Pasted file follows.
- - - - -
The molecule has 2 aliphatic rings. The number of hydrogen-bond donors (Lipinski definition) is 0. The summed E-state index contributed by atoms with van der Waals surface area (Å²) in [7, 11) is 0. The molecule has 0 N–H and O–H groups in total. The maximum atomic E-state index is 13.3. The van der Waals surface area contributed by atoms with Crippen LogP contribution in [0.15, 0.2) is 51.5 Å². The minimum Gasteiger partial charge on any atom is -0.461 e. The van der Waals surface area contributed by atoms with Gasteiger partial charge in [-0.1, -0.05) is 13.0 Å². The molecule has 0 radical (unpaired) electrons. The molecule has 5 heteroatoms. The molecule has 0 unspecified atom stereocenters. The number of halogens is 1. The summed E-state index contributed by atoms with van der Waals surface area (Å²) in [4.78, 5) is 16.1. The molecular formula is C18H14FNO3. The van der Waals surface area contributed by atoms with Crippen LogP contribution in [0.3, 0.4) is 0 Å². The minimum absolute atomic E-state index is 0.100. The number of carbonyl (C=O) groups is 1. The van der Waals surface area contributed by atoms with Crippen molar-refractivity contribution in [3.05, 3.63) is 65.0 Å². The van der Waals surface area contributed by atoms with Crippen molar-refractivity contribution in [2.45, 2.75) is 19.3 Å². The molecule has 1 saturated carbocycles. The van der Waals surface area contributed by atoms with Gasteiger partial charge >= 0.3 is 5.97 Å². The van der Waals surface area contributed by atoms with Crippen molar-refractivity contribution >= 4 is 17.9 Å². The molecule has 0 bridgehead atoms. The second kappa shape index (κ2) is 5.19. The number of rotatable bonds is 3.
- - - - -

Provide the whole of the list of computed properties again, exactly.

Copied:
The molecule has 2 aliphatic rings. The number of hydrogen-bond donors (Lipinski definition) is 0. The summed E-state index contributed by atoms with van der Waals surface area (Å²) in [7, 11) is 0. The molecule has 0 N–H and O–H groups in total. The maximum atomic E-state index is 13.3. The van der Waals surface area contributed by atoms with Crippen LogP contribution in [0.15, 0.2) is 51.5 Å². The minimum Gasteiger partial charge on any atom is -0.461 e. The van der Waals surface area contributed by atoms with Gasteiger partial charge in [-0.1, -0.05) is 13.0 Å². The molecule has 0 radical (unpaired) electrons. The molecule has 5 heteroatoms. The molecule has 0 unspecified atom stereocenters. The number of halogens is 1. The summed E-state index contributed by atoms with van der Waals surface area (Å²) in [4.78, 5) is 16.1. The molecular formula is C18H14FNO3. The van der Waals surface area contributed by atoms with Crippen LogP contribution in [0.3, 0.4) is 0 Å². The minimum absolute atomic E-state index is 0.100. The number of carbonyl (C=O) groups is 1. The van der Waals surface area contributed by atoms with Crippen molar-refractivity contribution in [3.05, 3.63) is 65.0 Å². The van der Waals surface area contributed by atoms with Crippen molar-refractivity contribution in [2.45, 2.75) is 19.3 Å². The molecule has 1 saturated carbocycles. The van der Waals surface area contributed by atoms with Gasteiger partial charge >= 0.3 is 5.97 Å². The van der Waals surface area contributed by atoms with Crippen molar-refractivity contribution >= 4 is 17.9 Å². The molecule has 0 bridgehead atoms. The second kappa shape index (κ2) is 5.19. The number of rotatable bonds is 3.